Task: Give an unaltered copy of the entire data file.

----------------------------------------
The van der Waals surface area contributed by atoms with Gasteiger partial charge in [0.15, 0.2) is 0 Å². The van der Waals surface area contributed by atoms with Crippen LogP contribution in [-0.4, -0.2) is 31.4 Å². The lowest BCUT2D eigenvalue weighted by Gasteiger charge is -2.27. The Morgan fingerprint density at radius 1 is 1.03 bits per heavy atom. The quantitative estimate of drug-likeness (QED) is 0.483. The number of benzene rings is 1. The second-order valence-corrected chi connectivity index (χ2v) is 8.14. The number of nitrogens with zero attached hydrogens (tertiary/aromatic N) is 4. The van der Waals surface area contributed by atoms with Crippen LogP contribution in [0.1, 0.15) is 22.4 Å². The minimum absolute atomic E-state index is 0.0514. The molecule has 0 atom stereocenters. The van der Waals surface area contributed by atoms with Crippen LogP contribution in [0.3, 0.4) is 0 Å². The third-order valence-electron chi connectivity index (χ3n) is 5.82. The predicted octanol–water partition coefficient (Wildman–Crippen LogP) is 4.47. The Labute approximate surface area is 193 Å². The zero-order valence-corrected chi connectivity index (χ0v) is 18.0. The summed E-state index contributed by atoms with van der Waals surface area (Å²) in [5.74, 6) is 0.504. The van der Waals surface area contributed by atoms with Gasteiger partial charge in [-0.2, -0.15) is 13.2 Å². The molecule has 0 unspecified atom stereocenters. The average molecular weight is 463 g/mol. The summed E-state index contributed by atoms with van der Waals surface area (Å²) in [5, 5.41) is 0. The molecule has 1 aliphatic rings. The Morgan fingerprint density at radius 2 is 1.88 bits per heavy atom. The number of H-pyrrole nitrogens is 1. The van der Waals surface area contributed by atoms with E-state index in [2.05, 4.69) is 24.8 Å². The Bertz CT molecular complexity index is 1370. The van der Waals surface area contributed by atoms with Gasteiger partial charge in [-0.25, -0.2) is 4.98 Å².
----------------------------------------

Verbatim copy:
The van der Waals surface area contributed by atoms with Gasteiger partial charge in [0.15, 0.2) is 0 Å². The van der Waals surface area contributed by atoms with Crippen LogP contribution in [-0.4, -0.2) is 31.4 Å². The lowest BCUT2D eigenvalue weighted by Gasteiger charge is -2.27. The Morgan fingerprint density at radius 1 is 1.03 bits per heavy atom. The quantitative estimate of drug-likeness (QED) is 0.483. The number of benzene rings is 1. The second-order valence-corrected chi connectivity index (χ2v) is 8.14. The number of nitrogens with zero attached hydrogens (tertiary/aromatic N) is 4. The van der Waals surface area contributed by atoms with Crippen LogP contribution in [0.1, 0.15) is 22.4 Å². The minimum absolute atomic E-state index is 0.0514. The molecule has 0 atom stereocenters. The van der Waals surface area contributed by atoms with Crippen LogP contribution in [0.3, 0.4) is 0 Å². The third-order valence-electron chi connectivity index (χ3n) is 5.82. The predicted octanol–water partition coefficient (Wildman–Crippen LogP) is 4.47. The Labute approximate surface area is 193 Å². The zero-order valence-corrected chi connectivity index (χ0v) is 18.0. The summed E-state index contributed by atoms with van der Waals surface area (Å²) in [5.74, 6) is 0.504. The van der Waals surface area contributed by atoms with Gasteiger partial charge in [-0.2, -0.15) is 13.2 Å². The molecule has 0 unspecified atom stereocenters. The average molecular weight is 463 g/mol. The summed E-state index contributed by atoms with van der Waals surface area (Å²) in [5, 5.41) is 0. The molecule has 1 aliphatic rings. The Morgan fingerprint density at radius 2 is 1.88 bits per heavy atom. The number of H-pyrrole nitrogens is 1. The van der Waals surface area contributed by atoms with E-state index in [2.05, 4.69) is 24.8 Å². The Bertz CT molecular complexity index is 1370. The van der Waals surface area contributed by atoms with Gasteiger partial charge in [-0.25, -0.2) is 4.98 Å².